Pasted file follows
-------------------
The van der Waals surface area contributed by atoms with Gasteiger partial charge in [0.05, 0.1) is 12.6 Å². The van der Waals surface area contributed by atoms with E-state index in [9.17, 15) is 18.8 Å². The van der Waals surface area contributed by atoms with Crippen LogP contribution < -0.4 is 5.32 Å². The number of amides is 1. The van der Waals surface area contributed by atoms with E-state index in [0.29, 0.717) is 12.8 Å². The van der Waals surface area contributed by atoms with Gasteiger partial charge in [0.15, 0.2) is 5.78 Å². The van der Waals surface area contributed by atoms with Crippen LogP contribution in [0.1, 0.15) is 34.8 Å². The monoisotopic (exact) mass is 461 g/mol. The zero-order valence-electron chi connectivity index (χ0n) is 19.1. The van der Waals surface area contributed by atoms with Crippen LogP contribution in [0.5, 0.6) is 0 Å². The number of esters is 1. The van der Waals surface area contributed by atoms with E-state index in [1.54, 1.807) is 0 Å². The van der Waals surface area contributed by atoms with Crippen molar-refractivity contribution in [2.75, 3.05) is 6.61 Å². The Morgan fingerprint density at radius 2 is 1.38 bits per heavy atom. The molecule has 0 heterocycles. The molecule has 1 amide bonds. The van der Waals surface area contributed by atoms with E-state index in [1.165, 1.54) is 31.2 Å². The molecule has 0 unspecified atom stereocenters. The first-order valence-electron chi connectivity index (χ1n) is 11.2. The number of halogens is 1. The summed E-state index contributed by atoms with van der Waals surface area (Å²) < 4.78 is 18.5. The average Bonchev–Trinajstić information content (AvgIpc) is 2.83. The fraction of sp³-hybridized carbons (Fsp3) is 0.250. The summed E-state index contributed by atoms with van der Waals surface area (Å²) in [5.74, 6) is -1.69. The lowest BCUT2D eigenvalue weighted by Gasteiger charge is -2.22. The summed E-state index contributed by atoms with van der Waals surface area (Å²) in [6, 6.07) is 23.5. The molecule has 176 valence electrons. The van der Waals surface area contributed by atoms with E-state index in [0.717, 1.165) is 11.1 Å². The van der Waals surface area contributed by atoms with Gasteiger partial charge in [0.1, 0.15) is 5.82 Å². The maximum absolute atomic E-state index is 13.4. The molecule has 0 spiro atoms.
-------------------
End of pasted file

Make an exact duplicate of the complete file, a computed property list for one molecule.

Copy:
The van der Waals surface area contributed by atoms with Gasteiger partial charge in [0.05, 0.1) is 12.6 Å². The van der Waals surface area contributed by atoms with E-state index in [9.17, 15) is 18.8 Å². The van der Waals surface area contributed by atoms with Crippen LogP contribution < -0.4 is 5.32 Å². The number of amides is 1. The van der Waals surface area contributed by atoms with E-state index in [0.29, 0.717) is 12.8 Å². The van der Waals surface area contributed by atoms with Gasteiger partial charge in [0.15, 0.2) is 5.78 Å². The van der Waals surface area contributed by atoms with Crippen LogP contribution in [0.1, 0.15) is 34.8 Å². The monoisotopic (exact) mass is 461 g/mol. The zero-order valence-electron chi connectivity index (χ0n) is 19.1. The van der Waals surface area contributed by atoms with Crippen LogP contribution in [0.5, 0.6) is 0 Å². The number of esters is 1. The van der Waals surface area contributed by atoms with E-state index in [1.54, 1.807) is 0 Å². The van der Waals surface area contributed by atoms with Crippen molar-refractivity contribution in [2.75, 3.05) is 6.61 Å². The Morgan fingerprint density at radius 2 is 1.38 bits per heavy atom. The molecule has 0 heterocycles. The molecule has 1 amide bonds. The van der Waals surface area contributed by atoms with E-state index in [1.165, 1.54) is 31.2 Å². The molecule has 0 unspecified atom stereocenters. The first-order valence-electron chi connectivity index (χ1n) is 11.2. The number of halogens is 1. The summed E-state index contributed by atoms with van der Waals surface area (Å²) < 4.78 is 18.5. The average Bonchev–Trinajstić information content (AvgIpc) is 2.83. The fraction of sp³-hybridized carbons (Fsp3) is 0.250. The summed E-state index contributed by atoms with van der Waals surface area (Å²) in [5.74, 6) is -1.69. The lowest BCUT2D eigenvalue weighted by Gasteiger charge is -2.22. The summed E-state index contributed by atoms with van der Waals surface area (Å²) in [6, 6.07) is 23.5. The molecule has 176 valence electrons. The van der Waals surface area contributed by atoms with E-state index in [0.717, 1.165) is 11.1 Å². The van der Waals surface area contributed by atoms with Gasteiger partial charge in [0.1, 0.15) is 5.82 Å². The maximum absolute atomic E-state index is 13.4. The molecule has 0 spiro atoms.